Lorain County Farm Bureau Board President Adele Flynn is perfectly situated to talk about the advantages of being a member — no matter what aspect of membership is being discussed.
She works as an agricultural account specialist for Farm Credit Mid-America in Oberlin. She and her husband, Eric, who previously served on the county board, run 100 head of beef cattle for showing, breeding and custom freezer beef. Eric also works full-time with Adele’s family on their 1,100-acre grain farm in Wellington.
“I grew up in Farm Bureau,” she said. “I enjoy it. My parents and grandparents have always been in Farm Bureau and I used to go to (Farm Bureau) camps when I was a kid. Farm Bureau is something special that we keep close to our hearts.”
Now she and others in Lorain County are taking a unique approach to court new members to Farm Bureau through group memberships.
A group membership with Ohio Farm Bureau is for businesses and organizations that believe in the work of Farm Bureau and its volunteers.
A county committee that included Flynn and Amanda Denes-Diedrick, Farm Bureau organization director for Lorain, Huron and Erie counties, visited several nurseries and other business in the area last year to begin discussions about offering Farm Bureau benefits to their employees through a group membership.
“We’re just starting those talks,” Denes-Diedrick said. “There are a lot of details to go over and each business is unique. It can take years to build the relationship.”
One relationship that has already started to blossom is the one between the county Farm Bureau and Lorain County Community College. LCCC and Farm Bureau have worked together on several ventures over the years, including the annual Brunch with a Farmer event and a very well attended screening and discussion of the documentary “Forgotten Farms” last fall. Recently the college became a group member of Farm Bureau.
“Farmers in our county are passionate about their craft but they face many challenges,” said LCCC President Dr. Marcia Ballinger. “We hope our partnership with the Farm Bureau will lead to discussions on how we as a community can work together to keep the farming economy vibrant and growing in Lorain County.”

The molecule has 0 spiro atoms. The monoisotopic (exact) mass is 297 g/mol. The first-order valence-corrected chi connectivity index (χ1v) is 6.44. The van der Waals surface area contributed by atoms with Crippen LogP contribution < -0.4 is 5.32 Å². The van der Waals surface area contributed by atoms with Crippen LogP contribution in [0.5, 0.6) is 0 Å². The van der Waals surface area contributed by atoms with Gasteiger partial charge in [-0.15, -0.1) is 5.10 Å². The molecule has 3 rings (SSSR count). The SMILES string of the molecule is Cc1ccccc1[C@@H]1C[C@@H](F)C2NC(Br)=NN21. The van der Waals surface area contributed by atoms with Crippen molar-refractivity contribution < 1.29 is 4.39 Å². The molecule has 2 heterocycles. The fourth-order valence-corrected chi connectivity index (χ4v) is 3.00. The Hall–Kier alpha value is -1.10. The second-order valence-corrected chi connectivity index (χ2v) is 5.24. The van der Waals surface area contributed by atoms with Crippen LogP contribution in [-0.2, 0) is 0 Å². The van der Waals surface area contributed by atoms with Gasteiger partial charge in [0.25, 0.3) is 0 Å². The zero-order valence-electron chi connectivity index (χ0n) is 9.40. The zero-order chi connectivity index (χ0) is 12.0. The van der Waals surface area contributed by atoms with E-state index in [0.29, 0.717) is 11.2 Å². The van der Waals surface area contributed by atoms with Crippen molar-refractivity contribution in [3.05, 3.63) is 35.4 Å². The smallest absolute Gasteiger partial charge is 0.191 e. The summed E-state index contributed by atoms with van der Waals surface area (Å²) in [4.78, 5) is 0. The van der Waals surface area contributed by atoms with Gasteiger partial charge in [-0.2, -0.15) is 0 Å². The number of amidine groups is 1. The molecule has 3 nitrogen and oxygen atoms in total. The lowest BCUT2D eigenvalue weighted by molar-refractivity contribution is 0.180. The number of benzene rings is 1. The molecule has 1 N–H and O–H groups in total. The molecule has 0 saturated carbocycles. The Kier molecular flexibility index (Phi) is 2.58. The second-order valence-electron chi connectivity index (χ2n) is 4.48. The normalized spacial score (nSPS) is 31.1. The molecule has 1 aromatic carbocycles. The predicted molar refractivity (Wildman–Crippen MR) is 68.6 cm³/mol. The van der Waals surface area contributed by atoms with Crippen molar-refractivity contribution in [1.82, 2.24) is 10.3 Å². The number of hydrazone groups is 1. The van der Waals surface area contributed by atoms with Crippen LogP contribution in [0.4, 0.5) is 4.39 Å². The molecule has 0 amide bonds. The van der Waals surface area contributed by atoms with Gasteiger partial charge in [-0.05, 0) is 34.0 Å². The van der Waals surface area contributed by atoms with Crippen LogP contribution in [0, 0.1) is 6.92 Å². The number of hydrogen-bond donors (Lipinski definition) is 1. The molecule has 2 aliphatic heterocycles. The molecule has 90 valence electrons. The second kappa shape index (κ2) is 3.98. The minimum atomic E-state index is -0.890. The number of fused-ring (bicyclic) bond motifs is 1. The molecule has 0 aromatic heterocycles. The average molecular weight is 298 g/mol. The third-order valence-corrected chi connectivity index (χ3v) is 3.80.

The make-up of the county Farm Bureau group membership committee is different depending on which company it plans to approach and what Farm Bureau benefits may be of the most value to them.
“One of the things we’re still working on is the follow-up,” Flynn said. “With those nurseries, we have to understand who we are marketing to. Some are more geared toward commercial customers and others want to promote agriculture and have employees who want to get our publications and information about what is going on in the ag world.”
Flynn’s employer, Farm Credit Mid-America, is a group member participant.
“There is a great example of a group membership that started in Lorain County,” Denes-Diedrick said. “Richland County was part of it, too. Farm Credit is a great partner with Farm Bureau.”
The feeling is mutual. Farm Credit and Farm Bureau have collaborated on many initiatives over the years.
“As a cooperative, we at Farm Credit Mid-America understand the advantages of being member-owned,” said Lee Herron, relationship manager at Farm Credit Mid-America in a testimonial about group memberships. “That’s why we partner with the Ohio Farm Bureau Federation. Together we share in a commitment to securing the future of rural communities and agriculture.”
Flynn shares that same commitment in both her role on Lorain County’s board and in her day job at Farm Credit Mid-America.
“My husband farms full-time, so we keep each other up-to-date on what’s happening in agriculture and in the field,” she said. “It helps me to understand my customers and what they may be doing on a day-to-day basis,” she said.
Flynn has been in the ag lending business since 2005, including a stint at Dakota Bank when she and her husband lived in South Dakota, where he worked on a ranch. The Flynns, who have three children, came back to Ohio for family. She’s been with Farm Credit since 2012 and works strictly on agricultural loans. She’s seen the highs and the lows, she said.
“A challenge right now is (low) grain prices,” she said. “However, a positive is that interest rates have stayed pretty low. As a lender it is important for us to stick with our customers through the good times and the tough times.”
That level of support for people working in agriculture or agriculture-related fields is important to her whether they are customers of Farm Credit or members of Farm Bureau.
“Farm Bureau is such a great organization that does so much in advocacy and to support the industry,” Flynn said. “Farm Credit and Farm Bureau have very similar mission statements and I think it’s great that we are all working together for the same cause.”
Photos by Peggy Turbett
Feature Image Caption: Adele Flynn and her husband, Eric, along with their three children. Addison, Will and Liv, raise show cattle at their family farm in Wellington. (Rebecca Littleton, Little Button Photo Studio)